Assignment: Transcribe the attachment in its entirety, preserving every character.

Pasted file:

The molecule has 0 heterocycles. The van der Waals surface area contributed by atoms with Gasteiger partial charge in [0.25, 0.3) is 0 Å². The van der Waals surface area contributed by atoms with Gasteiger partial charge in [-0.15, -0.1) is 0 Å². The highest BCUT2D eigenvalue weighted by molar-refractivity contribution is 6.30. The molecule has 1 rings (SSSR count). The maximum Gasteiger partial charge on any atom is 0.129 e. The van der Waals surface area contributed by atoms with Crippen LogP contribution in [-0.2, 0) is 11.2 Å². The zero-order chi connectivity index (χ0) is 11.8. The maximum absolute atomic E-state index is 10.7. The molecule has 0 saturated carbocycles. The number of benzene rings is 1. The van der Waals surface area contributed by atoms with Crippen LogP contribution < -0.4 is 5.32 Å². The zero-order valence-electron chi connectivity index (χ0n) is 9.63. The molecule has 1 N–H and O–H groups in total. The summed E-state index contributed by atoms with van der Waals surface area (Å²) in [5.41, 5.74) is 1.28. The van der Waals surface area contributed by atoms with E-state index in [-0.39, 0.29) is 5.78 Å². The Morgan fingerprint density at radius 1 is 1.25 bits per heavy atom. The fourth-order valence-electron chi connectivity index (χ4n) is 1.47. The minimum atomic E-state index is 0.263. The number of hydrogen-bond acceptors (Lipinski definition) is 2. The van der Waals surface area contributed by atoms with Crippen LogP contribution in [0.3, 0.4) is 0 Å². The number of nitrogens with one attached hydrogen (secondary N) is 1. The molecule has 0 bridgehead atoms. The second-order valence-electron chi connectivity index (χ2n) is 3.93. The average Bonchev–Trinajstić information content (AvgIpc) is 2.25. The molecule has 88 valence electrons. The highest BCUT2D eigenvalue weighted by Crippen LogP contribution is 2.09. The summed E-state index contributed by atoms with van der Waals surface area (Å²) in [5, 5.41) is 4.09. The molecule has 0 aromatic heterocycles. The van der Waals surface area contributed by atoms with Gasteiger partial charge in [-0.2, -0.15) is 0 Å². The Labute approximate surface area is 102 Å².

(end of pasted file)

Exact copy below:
The molecule has 0 heterocycles. The van der Waals surface area contributed by atoms with Gasteiger partial charge in [0.25, 0.3) is 0 Å². The van der Waals surface area contributed by atoms with Gasteiger partial charge in [-0.15, -0.1) is 0 Å². The highest BCUT2D eigenvalue weighted by molar-refractivity contribution is 6.30. The molecule has 1 rings (SSSR count). The maximum Gasteiger partial charge on any atom is 0.129 e. The van der Waals surface area contributed by atoms with Crippen LogP contribution in [-0.2, 0) is 11.2 Å². The zero-order chi connectivity index (χ0) is 11.8. The maximum absolute atomic E-state index is 10.7. The molecule has 0 saturated carbocycles. The number of benzene rings is 1. The van der Waals surface area contributed by atoms with Crippen LogP contribution < -0.4 is 5.32 Å². The zero-order valence-electron chi connectivity index (χ0n) is 9.63. The molecule has 1 N–H and O–H groups in total. The summed E-state index contributed by atoms with van der Waals surface area (Å²) in [5.41, 5.74) is 1.28. The van der Waals surface area contributed by atoms with E-state index in [-0.39, 0.29) is 5.78 Å². The Morgan fingerprint density at radius 1 is 1.25 bits per heavy atom. The fourth-order valence-electron chi connectivity index (χ4n) is 1.47. The minimum atomic E-state index is 0.263. The number of hydrogen-bond acceptors (Lipinski definition) is 2. The van der Waals surface area contributed by atoms with Crippen LogP contribution in [0.3, 0.4) is 0 Å². The number of nitrogens with one attached hydrogen (secondary N) is 1. The molecule has 0 bridgehead atoms. The second-order valence-electron chi connectivity index (χ2n) is 3.93. The average Bonchev–Trinajstić information content (AvgIpc) is 2.25. The molecule has 88 valence electrons. The highest BCUT2D eigenvalue weighted by Crippen LogP contribution is 2.09. The summed E-state index contributed by atoms with van der Waals surface area (Å²) in [5, 5.41) is 4.09. The molecule has 0 aromatic heterocycles. The van der Waals surface area contributed by atoms with Gasteiger partial charge in [-0.2, -0.15) is 0 Å². The Labute approximate surface area is 102 Å².